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Thank you for your reply…and some data…

As i cast my net a bit wider i am looking at Jim Holtz and Curt Campbell - Meniscus Audio - The Anthologies speaker or their newer Bordeaux speaker which has the ceramic accuton midrange.


If you are looking for good bass you need a 10 or 12 inch bass unit.
I use a 12 inch subwoofer with the Illumina 66s otherwise not enough bass.

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I agree Col

Its all about moving air isnt it ??

My present speakers with 6.5 inch midbass + sealed cabinet and supported by a single 10 inch sealed woofer might not be moving enough air in my room.

I fear / wonder if a day will come when i may question or demand the SN2"s muscles and ability to deliver the grunt when required.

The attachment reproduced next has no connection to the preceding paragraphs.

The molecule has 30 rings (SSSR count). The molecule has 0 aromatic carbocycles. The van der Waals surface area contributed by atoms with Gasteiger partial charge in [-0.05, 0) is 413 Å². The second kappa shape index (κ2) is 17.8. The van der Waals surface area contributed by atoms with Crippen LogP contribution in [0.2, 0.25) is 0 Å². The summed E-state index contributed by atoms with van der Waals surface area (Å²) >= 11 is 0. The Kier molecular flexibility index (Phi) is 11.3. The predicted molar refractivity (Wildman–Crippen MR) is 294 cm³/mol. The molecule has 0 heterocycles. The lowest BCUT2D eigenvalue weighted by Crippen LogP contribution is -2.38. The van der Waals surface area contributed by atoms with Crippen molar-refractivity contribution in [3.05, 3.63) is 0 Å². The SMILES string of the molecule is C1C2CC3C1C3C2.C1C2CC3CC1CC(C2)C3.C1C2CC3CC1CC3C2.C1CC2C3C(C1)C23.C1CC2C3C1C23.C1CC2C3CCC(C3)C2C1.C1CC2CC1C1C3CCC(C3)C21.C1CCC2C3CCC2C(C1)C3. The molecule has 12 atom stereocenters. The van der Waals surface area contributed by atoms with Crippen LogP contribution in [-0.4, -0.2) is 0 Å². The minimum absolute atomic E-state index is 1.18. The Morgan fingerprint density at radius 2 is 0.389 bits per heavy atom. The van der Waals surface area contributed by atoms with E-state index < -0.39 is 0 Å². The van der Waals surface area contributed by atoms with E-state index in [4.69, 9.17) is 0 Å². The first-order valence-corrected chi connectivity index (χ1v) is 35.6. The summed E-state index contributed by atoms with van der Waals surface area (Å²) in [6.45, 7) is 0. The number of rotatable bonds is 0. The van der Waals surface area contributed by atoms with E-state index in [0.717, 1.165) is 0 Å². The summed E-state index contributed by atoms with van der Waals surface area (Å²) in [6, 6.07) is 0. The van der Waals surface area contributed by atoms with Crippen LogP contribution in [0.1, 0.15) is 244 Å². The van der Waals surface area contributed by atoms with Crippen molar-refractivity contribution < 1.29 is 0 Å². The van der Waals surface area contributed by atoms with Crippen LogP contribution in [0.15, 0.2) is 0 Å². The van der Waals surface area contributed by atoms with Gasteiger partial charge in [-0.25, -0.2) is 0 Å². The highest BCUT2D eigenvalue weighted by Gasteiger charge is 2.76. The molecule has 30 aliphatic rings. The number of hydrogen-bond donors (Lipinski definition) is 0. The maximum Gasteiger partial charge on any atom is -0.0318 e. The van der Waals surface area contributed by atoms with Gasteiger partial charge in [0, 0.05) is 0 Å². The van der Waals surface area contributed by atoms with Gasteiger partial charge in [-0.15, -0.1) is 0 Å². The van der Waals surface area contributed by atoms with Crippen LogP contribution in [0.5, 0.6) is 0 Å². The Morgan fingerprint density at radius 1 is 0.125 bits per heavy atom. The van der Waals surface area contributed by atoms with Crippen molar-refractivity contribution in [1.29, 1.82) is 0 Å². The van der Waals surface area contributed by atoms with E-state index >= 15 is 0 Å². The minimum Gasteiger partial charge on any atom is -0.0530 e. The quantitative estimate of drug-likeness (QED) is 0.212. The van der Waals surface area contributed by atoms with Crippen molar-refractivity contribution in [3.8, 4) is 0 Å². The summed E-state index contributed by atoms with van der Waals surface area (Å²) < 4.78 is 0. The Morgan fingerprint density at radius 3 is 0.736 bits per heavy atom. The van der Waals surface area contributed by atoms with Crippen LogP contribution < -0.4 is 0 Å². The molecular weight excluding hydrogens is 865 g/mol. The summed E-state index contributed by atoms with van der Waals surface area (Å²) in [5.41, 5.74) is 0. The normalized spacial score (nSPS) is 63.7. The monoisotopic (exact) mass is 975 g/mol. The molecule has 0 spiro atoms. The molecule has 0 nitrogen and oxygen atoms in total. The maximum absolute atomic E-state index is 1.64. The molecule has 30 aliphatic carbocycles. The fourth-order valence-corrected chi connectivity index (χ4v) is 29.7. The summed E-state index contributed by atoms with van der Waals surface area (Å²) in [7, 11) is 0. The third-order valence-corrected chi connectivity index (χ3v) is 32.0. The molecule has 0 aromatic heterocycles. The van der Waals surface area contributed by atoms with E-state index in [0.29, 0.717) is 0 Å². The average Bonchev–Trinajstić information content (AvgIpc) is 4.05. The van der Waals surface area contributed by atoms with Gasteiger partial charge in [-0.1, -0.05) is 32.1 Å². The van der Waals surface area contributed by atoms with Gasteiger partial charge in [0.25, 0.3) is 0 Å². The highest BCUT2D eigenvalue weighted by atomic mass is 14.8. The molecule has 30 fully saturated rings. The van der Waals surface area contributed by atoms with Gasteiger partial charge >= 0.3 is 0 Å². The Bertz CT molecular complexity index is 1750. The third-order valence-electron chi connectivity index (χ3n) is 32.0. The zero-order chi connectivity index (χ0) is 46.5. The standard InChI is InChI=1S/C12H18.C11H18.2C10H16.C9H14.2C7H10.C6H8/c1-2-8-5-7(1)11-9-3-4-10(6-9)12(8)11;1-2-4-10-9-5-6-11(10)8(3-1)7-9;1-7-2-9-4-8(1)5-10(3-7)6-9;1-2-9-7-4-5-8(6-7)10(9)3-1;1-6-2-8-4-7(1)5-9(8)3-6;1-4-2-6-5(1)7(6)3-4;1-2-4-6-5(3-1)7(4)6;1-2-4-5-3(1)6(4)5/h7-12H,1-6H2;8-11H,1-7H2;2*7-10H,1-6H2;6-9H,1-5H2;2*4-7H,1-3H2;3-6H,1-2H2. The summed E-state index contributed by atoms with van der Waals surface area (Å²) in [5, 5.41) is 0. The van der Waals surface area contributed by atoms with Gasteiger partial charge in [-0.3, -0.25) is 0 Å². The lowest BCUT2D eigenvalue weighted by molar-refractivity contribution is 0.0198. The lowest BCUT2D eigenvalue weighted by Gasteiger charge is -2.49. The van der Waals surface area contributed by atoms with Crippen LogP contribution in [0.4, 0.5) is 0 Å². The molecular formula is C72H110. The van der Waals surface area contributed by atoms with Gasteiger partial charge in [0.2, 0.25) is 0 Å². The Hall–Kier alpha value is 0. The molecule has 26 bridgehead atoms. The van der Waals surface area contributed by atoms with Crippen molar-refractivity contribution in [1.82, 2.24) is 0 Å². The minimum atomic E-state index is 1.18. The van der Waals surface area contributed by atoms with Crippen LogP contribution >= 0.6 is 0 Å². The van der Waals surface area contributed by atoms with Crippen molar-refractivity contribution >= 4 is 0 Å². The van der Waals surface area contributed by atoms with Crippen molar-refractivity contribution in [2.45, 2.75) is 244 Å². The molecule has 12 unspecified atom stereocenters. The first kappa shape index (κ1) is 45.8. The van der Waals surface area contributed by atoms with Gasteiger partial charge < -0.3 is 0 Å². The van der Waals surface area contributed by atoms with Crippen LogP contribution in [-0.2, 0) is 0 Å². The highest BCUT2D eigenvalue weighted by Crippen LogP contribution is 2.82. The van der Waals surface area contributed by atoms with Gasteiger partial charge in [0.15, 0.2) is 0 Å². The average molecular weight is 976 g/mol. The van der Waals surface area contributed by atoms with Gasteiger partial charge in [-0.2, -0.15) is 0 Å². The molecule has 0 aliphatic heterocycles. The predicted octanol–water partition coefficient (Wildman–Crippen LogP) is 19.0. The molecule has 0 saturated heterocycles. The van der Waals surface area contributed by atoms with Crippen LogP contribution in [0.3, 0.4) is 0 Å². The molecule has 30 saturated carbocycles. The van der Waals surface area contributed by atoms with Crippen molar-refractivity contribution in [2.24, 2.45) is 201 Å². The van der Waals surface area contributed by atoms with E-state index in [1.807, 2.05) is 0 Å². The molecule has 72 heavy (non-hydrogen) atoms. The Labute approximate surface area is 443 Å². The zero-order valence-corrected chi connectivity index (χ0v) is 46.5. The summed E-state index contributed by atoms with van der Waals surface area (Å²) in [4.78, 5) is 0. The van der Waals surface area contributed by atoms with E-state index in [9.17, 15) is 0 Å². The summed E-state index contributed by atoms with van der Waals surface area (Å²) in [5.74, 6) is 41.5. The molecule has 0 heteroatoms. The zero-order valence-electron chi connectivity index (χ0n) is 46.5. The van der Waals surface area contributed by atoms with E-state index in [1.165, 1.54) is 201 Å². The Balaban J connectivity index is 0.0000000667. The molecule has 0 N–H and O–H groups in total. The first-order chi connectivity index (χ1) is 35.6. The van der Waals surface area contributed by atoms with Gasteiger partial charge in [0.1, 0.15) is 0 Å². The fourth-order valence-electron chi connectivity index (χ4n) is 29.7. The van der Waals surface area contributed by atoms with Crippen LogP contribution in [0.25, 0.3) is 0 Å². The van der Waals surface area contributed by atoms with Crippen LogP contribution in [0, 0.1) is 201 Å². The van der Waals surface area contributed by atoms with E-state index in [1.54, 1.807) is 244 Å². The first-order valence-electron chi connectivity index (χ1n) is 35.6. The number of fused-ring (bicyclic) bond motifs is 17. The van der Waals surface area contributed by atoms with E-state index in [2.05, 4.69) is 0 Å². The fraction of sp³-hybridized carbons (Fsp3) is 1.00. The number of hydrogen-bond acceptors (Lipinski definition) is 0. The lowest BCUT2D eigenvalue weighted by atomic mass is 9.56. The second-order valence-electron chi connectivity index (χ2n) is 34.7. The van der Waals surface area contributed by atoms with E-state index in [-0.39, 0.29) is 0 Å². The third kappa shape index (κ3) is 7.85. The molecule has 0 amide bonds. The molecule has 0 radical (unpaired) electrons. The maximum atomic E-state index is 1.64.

There are 2 approaches

a. High sensitive speakers + low powered amps ( tubes maybe )

b. Medium to Low sensitive speakers + high power amps

anything in between becomes a compromise i suspect…


What a strange concept! By what possible reasoning would either extreme work and everything in between be a compromise? It is simply a continuum, where you go from the pros & cons of one extreme through to tge pros and cons of the other.

As for moving air, yes that is a fundamental requirement for bass, however the challenges relate to acceleration and linearity of movement for a long throw smaller cone, vs inertia and weight for a larger cone, these factors being very significant to “speed” of the bass. It is not really that one or other definitevely is better - though personally I tend to favour the larger driver approach.